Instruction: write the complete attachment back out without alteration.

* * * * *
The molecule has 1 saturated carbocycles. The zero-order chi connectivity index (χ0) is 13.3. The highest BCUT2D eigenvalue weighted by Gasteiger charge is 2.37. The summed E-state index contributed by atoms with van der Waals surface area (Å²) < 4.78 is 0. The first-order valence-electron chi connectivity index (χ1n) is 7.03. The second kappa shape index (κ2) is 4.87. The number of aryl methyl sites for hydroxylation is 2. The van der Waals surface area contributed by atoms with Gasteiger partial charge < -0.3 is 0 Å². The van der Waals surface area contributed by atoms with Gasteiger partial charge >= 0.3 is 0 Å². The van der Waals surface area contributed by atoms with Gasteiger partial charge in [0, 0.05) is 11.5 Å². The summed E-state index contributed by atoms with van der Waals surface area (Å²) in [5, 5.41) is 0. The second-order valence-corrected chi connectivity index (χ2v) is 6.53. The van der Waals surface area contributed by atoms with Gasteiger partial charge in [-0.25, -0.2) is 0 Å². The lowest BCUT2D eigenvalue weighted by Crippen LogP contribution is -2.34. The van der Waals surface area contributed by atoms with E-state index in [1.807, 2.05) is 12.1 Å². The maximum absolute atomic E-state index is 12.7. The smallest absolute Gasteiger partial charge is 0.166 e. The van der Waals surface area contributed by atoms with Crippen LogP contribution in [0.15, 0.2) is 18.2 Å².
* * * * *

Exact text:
The molecule has 1 saturated carbocycles. The zero-order chi connectivity index (χ0) is 13.3. The highest BCUT2D eigenvalue weighted by Gasteiger charge is 2.37. The summed E-state index contributed by atoms with van der Waals surface area (Å²) < 4.78 is 0. The first-order valence-electron chi connectivity index (χ1n) is 7.03. The second kappa shape index (κ2) is 4.87. The number of aryl methyl sites for hydroxylation is 2. The van der Waals surface area contributed by atoms with Gasteiger partial charge < -0.3 is 0 Å². The van der Waals surface area contributed by atoms with Gasteiger partial charge >= 0.3 is 0 Å². The van der Waals surface area contributed by atoms with Gasteiger partial charge in [0, 0.05) is 11.5 Å². The summed E-state index contributed by atoms with van der Waals surface area (Å²) in [5, 5.41) is 0. The second-order valence-corrected chi connectivity index (χ2v) is 6.53. The van der Waals surface area contributed by atoms with Gasteiger partial charge in [-0.25, -0.2) is 0 Å². The lowest BCUT2D eigenvalue weighted by Crippen LogP contribution is -2.34. The van der Waals surface area contributed by atoms with E-state index in [1.807, 2.05) is 12.1 Å². The maximum absolute atomic E-state index is 12.7. The smallest absolute Gasteiger partial charge is 0.166 e. The van der Waals surface area contributed by atoms with Crippen LogP contribution in [0.15, 0.2) is 18.2 Å².